What is challenging for Ukraine is that most of the country belongs to the Orthodox Church and a good part of the country speaks Russian. The aggression has as its goal to mobilize the Orthodox and the Russian speakers and split Ukraine in half. It worked in Crimea only after Russia took over. It became a contested issue in Donetsk.
The majority of Ukraine opted for a different idea of nationhood, not the model of equation of language and identity and nationhood, but a political model of nationhood where nationhood is about dedication to certain values, democratic values, identification with Europe, patriotism to the place you were born, identity that crosses religious and cultural lines. That’s what happened in 2013-14 in response to aggression.
In terms of the future, it looks like it’s born out of history and recent history—the political Ukrainian nation has a future, it showed its ability to defend itself against a stronger neighbor, and [has shown an] idea of what a nation is and isn’t.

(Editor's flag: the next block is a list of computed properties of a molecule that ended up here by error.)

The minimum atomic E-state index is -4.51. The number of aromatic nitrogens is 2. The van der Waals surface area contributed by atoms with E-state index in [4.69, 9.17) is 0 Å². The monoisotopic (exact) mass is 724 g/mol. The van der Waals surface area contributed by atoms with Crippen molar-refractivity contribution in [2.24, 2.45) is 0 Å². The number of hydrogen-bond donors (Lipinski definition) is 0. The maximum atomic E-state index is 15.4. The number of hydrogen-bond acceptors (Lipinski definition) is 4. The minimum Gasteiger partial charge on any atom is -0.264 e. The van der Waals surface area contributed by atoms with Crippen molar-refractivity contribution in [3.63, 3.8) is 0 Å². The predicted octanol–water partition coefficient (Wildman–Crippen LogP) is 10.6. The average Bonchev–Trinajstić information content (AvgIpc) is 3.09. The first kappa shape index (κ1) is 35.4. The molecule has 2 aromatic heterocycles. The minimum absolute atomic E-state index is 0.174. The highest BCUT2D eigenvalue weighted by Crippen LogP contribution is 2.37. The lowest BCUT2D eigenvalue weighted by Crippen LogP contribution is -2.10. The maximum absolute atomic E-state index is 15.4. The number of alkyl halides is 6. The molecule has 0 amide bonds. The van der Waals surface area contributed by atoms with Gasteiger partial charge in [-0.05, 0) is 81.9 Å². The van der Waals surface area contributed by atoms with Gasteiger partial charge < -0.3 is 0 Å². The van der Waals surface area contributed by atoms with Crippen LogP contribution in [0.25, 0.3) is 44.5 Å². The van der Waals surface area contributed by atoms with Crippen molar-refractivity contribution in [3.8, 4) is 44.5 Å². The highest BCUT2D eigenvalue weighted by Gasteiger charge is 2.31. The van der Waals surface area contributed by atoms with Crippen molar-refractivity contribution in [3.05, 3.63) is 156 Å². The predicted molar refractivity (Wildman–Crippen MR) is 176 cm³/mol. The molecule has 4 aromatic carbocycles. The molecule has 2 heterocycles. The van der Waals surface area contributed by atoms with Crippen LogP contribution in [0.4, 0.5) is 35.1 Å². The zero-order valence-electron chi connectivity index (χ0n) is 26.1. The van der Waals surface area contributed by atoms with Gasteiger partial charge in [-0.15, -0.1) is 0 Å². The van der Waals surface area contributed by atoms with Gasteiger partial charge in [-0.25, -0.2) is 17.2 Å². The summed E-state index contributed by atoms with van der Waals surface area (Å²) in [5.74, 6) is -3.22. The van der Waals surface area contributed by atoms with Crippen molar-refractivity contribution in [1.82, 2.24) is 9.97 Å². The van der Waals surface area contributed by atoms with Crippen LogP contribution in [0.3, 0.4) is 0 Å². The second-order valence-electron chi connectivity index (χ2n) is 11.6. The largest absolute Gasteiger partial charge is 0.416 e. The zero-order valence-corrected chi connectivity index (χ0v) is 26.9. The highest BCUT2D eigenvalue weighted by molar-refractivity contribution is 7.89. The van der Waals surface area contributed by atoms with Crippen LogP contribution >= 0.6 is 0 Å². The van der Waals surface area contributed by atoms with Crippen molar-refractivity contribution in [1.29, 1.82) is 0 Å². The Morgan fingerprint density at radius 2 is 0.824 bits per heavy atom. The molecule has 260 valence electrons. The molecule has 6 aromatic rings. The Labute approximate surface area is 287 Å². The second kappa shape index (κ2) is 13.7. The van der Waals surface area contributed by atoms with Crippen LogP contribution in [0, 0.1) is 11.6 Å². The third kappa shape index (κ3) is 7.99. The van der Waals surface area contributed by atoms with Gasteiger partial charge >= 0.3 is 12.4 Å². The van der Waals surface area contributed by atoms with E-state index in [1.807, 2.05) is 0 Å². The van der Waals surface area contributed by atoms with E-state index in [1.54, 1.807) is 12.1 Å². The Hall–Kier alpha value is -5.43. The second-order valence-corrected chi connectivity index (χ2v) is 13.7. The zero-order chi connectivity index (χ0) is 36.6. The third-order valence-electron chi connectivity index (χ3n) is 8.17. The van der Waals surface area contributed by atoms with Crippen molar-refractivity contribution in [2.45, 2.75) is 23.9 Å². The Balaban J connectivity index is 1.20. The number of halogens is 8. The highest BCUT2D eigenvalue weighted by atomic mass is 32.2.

Q: In the book, you locate Russia’s recent actions in Ukraine not so much in its imperial history as in the disintegration of the Soviet Union. Why do you see it this way?
A: In a sense, that was a claim I was making in my previous book, The Last Empire. What I was doing was saying that the Soviet Union was a continuation of Russian imperialism, and its disintegration was part of that history.
What I didn’t realize when I was writing The Last Empire and I realize now is that the fall of the Soviet Union wasn’t the absolute last page of the imperial story.
The disintegration of the Soviet Union continues to a degree. One person who helped me come to this conclusion was President Putin—in his speech on the annexation of Crimea, he pointed to injustices done to Russia in the process of the disintegration of the Soviet Union.
That is a sore point for him and his generation of Russian rulers. They don’t consider the page to be closed. They used the newly acquired might of Russia, from the high price of oil and gas, and a rebuilt military to rewrite the history of the Soviet collapse.